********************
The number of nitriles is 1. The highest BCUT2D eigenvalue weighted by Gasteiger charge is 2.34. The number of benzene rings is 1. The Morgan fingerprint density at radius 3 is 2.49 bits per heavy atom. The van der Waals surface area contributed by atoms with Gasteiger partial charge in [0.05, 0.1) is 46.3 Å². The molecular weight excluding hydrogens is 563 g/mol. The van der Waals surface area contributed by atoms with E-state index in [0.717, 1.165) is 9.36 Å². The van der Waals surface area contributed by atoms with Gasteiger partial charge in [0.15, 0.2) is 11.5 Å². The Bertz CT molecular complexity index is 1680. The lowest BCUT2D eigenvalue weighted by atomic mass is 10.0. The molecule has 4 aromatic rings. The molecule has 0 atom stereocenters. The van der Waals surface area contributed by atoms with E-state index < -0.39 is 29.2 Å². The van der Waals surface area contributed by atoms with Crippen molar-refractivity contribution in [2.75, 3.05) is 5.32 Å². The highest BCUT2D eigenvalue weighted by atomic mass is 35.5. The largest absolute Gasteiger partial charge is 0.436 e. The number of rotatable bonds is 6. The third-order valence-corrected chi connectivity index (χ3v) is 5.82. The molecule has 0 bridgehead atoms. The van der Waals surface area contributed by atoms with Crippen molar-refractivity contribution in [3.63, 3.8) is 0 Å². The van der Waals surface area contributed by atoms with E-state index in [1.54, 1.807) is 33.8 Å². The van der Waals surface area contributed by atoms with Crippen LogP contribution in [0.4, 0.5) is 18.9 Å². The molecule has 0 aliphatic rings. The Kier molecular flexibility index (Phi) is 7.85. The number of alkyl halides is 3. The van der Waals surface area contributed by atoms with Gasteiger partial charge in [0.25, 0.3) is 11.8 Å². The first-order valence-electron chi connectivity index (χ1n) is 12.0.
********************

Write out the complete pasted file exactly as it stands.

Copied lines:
The number of nitriles is 1. The highest BCUT2D eigenvalue weighted by Gasteiger charge is 2.34. The number of benzene rings is 1. The Morgan fingerprint density at radius 3 is 2.49 bits per heavy atom. The van der Waals surface area contributed by atoms with Gasteiger partial charge in [0.05, 0.1) is 46.3 Å². The molecular weight excluding hydrogens is 563 g/mol. The van der Waals surface area contributed by atoms with E-state index in [0.717, 1.165) is 9.36 Å². The van der Waals surface area contributed by atoms with Gasteiger partial charge in [0.15, 0.2) is 11.5 Å². The Bertz CT molecular complexity index is 1680. The lowest BCUT2D eigenvalue weighted by atomic mass is 10.0. The molecule has 4 aromatic rings. The molecule has 0 atom stereocenters. The van der Waals surface area contributed by atoms with E-state index < -0.39 is 29.2 Å². The van der Waals surface area contributed by atoms with Crippen molar-refractivity contribution in [2.75, 3.05) is 5.32 Å². The highest BCUT2D eigenvalue weighted by atomic mass is 35.5. The largest absolute Gasteiger partial charge is 0.436 e. The number of rotatable bonds is 6. The third-order valence-corrected chi connectivity index (χ3v) is 5.82. The molecule has 0 bridgehead atoms. The van der Waals surface area contributed by atoms with Crippen molar-refractivity contribution in [3.63, 3.8) is 0 Å². The van der Waals surface area contributed by atoms with E-state index in [1.54, 1.807) is 33.8 Å². The van der Waals surface area contributed by atoms with Crippen LogP contribution in [0.4, 0.5) is 18.9 Å². The molecule has 0 aliphatic rings. The Kier molecular flexibility index (Phi) is 7.85. The number of alkyl halides is 3. The van der Waals surface area contributed by atoms with Gasteiger partial charge in [0.25, 0.3) is 11.8 Å². The first-order valence-electron chi connectivity index (χ1n) is 12.0.